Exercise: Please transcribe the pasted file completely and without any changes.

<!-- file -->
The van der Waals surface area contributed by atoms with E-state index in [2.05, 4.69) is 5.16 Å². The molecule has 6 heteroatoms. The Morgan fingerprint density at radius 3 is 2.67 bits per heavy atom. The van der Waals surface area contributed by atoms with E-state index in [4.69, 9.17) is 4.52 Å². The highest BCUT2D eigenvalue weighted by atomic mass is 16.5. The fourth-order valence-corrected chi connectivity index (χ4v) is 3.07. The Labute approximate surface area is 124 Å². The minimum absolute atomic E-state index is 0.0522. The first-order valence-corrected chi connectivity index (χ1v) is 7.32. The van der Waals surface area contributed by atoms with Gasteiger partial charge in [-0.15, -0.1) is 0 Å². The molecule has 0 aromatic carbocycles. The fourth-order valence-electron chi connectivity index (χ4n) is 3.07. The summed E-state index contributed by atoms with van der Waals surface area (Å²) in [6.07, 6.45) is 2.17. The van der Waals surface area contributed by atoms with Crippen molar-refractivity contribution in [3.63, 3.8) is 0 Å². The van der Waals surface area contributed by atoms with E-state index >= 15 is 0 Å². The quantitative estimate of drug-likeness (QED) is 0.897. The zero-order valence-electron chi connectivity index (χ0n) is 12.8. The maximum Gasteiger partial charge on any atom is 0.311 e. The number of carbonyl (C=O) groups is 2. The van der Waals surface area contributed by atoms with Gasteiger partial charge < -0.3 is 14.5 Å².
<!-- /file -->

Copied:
The van der Waals surface area contributed by atoms with E-state index in [2.05, 4.69) is 5.16 Å². The molecule has 6 heteroatoms. The Morgan fingerprint density at radius 3 is 2.67 bits per heavy atom. The van der Waals surface area contributed by atoms with E-state index in [4.69, 9.17) is 4.52 Å². The highest BCUT2D eigenvalue weighted by atomic mass is 16.5. The fourth-order valence-corrected chi connectivity index (χ4v) is 3.07. The Labute approximate surface area is 124 Å². The minimum absolute atomic E-state index is 0.0522. The first-order valence-corrected chi connectivity index (χ1v) is 7.32. The van der Waals surface area contributed by atoms with Gasteiger partial charge in [-0.15, -0.1) is 0 Å². The molecule has 0 aromatic carbocycles. The fourth-order valence-electron chi connectivity index (χ4n) is 3.07. The summed E-state index contributed by atoms with van der Waals surface area (Å²) in [6.07, 6.45) is 2.17. The van der Waals surface area contributed by atoms with Crippen molar-refractivity contribution in [3.63, 3.8) is 0 Å². The van der Waals surface area contributed by atoms with E-state index >= 15 is 0 Å². The quantitative estimate of drug-likeness (QED) is 0.897. The zero-order valence-electron chi connectivity index (χ0n) is 12.8. The maximum Gasteiger partial charge on any atom is 0.311 e. The number of carbonyl (C=O) groups is 2. The van der Waals surface area contributed by atoms with Gasteiger partial charge < -0.3 is 14.5 Å².